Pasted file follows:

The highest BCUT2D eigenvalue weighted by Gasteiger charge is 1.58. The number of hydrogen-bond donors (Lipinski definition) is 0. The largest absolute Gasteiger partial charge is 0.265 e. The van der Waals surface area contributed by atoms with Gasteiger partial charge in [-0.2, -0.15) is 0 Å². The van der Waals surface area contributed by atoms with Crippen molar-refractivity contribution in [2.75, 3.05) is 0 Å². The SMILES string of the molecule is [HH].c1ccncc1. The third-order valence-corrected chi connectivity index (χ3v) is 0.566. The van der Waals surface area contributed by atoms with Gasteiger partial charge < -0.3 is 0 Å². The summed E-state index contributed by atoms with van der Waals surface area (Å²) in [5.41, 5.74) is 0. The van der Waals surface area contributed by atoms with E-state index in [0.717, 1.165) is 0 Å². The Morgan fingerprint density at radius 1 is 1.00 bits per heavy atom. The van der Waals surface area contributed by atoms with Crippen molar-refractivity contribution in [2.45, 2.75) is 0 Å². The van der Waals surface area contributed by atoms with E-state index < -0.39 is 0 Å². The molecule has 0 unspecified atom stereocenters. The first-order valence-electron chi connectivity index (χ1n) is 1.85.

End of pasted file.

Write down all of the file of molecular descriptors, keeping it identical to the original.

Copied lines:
The highest BCUT2D eigenvalue weighted by Gasteiger charge is 1.58. The number of hydrogen-bond donors (Lipinski definition) is 0. The largest absolute Gasteiger partial charge is 0.265 e. The van der Waals surface area contributed by atoms with Gasteiger partial charge in [-0.2, -0.15) is 0 Å². The van der Waals surface area contributed by atoms with Crippen molar-refractivity contribution in [2.75, 3.05) is 0 Å². The SMILES string of the molecule is [HH].c1ccncc1. The third-order valence-corrected chi connectivity index (χ3v) is 0.566. The van der Waals surface area contributed by atoms with Gasteiger partial charge < -0.3 is 0 Å². The summed E-state index contributed by atoms with van der Waals surface area (Å²) in [5.41, 5.74) is 0. The van der Waals surface area contributed by atoms with E-state index in [0.717, 1.165) is 0 Å². The Morgan fingerprint density at radius 1 is 1.00 bits per heavy atom. The van der Waals surface area contributed by atoms with Crippen molar-refractivity contribution in [2.45, 2.75) is 0 Å². The van der Waals surface area contributed by atoms with E-state index < -0.39 is 0 Å². The molecule has 0 unspecified atom stereocenters. The first-order valence-electron chi connectivity index (χ1n) is 1.85.